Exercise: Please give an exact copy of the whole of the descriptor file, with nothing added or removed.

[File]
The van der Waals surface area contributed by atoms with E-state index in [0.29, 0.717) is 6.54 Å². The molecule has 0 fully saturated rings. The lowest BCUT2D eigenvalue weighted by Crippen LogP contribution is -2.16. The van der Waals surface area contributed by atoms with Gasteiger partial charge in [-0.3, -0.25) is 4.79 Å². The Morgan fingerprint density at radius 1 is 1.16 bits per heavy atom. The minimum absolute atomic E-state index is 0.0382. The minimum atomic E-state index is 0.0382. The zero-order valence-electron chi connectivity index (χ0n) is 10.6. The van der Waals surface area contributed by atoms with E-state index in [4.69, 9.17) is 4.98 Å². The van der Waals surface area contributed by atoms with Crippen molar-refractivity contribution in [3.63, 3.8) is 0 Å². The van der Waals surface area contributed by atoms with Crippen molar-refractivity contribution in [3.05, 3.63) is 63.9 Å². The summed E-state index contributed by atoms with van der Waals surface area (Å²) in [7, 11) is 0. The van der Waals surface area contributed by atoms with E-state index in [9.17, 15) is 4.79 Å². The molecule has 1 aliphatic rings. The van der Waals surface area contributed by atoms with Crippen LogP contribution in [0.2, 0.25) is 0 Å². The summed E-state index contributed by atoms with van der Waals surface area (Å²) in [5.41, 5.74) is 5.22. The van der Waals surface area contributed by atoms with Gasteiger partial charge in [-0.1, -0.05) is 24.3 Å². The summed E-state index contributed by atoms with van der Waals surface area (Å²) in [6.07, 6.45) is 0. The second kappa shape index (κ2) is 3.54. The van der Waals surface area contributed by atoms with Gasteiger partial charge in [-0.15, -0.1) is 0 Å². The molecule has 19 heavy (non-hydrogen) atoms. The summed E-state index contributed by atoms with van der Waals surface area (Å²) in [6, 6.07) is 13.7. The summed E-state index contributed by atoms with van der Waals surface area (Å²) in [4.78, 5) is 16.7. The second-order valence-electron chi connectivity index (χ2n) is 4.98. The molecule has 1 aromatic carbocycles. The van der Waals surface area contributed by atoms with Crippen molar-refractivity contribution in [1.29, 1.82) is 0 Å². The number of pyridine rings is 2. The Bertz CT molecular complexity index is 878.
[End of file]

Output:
The van der Waals surface area contributed by atoms with E-state index in [0.29, 0.717) is 6.54 Å². The molecule has 0 fully saturated rings. The lowest BCUT2D eigenvalue weighted by Crippen LogP contribution is -2.16. The van der Waals surface area contributed by atoms with Gasteiger partial charge in [-0.3, -0.25) is 4.79 Å². The Morgan fingerprint density at radius 1 is 1.16 bits per heavy atom. The minimum absolute atomic E-state index is 0.0382. The minimum atomic E-state index is 0.0382. The zero-order valence-electron chi connectivity index (χ0n) is 10.6. The van der Waals surface area contributed by atoms with E-state index in [4.69, 9.17) is 4.98 Å². The van der Waals surface area contributed by atoms with Crippen molar-refractivity contribution in [3.63, 3.8) is 0 Å². The van der Waals surface area contributed by atoms with Crippen molar-refractivity contribution in [3.05, 3.63) is 63.9 Å². The summed E-state index contributed by atoms with van der Waals surface area (Å²) in [7, 11) is 0. The van der Waals surface area contributed by atoms with E-state index in [9.17, 15) is 4.79 Å². The molecule has 1 aliphatic rings. The van der Waals surface area contributed by atoms with Crippen LogP contribution in [0.2, 0.25) is 0 Å². The summed E-state index contributed by atoms with van der Waals surface area (Å²) in [5.41, 5.74) is 5.22. The van der Waals surface area contributed by atoms with Gasteiger partial charge in [-0.1, -0.05) is 24.3 Å². The summed E-state index contributed by atoms with van der Waals surface area (Å²) in [6.07, 6.45) is 0. The second kappa shape index (κ2) is 3.54. The van der Waals surface area contributed by atoms with Gasteiger partial charge in [-0.15, -0.1) is 0 Å². The molecule has 19 heavy (non-hydrogen) atoms. The summed E-state index contributed by atoms with van der Waals surface area (Å²) in [6, 6.07) is 13.7. The summed E-state index contributed by atoms with van der Waals surface area (Å²) in [4.78, 5) is 16.7. The second-order valence-electron chi connectivity index (χ2n) is 4.98. The molecule has 1 aromatic carbocycles. The van der Waals surface area contributed by atoms with Crippen molar-refractivity contribution in [1.29, 1.82) is 0 Å². The number of pyridine rings is 2. The Bertz CT molecular complexity index is 878.